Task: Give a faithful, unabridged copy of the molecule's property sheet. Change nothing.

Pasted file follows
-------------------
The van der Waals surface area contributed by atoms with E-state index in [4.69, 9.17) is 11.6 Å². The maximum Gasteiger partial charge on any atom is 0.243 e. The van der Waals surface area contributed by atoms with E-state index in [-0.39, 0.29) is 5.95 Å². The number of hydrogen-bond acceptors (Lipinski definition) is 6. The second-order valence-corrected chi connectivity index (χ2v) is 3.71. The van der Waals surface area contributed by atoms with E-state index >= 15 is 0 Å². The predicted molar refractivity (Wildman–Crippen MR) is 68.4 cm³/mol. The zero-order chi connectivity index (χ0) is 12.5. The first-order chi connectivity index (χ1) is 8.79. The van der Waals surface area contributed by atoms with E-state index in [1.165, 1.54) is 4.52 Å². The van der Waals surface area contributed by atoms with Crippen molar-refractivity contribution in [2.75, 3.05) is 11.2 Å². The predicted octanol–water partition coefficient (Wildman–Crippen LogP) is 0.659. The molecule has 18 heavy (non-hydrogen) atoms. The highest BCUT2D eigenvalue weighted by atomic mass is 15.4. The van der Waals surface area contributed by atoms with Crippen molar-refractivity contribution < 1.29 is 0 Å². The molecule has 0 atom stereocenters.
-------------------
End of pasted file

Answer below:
The van der Waals surface area contributed by atoms with E-state index in [4.69, 9.17) is 11.6 Å². The maximum Gasteiger partial charge on any atom is 0.243 e. The van der Waals surface area contributed by atoms with E-state index in [-0.39, 0.29) is 5.95 Å². The number of hydrogen-bond acceptors (Lipinski definition) is 6. The second-order valence-corrected chi connectivity index (χ2v) is 3.71. The van der Waals surface area contributed by atoms with E-state index >= 15 is 0 Å². The predicted molar refractivity (Wildman–Crippen MR) is 68.4 cm³/mol. The zero-order chi connectivity index (χ0) is 12.5. The first-order chi connectivity index (χ1) is 8.79. The van der Waals surface area contributed by atoms with E-state index in [1.165, 1.54) is 4.52 Å². The van der Waals surface area contributed by atoms with Crippen molar-refractivity contribution in [2.75, 3.05) is 11.2 Å². The predicted octanol–water partition coefficient (Wildman–Crippen LogP) is 0.659. The molecule has 18 heavy (non-hydrogen) atoms. The highest BCUT2D eigenvalue weighted by atomic mass is 15.4. The van der Waals surface area contributed by atoms with Crippen molar-refractivity contribution < 1.29 is 0 Å². The molecule has 0 atom stereocenters.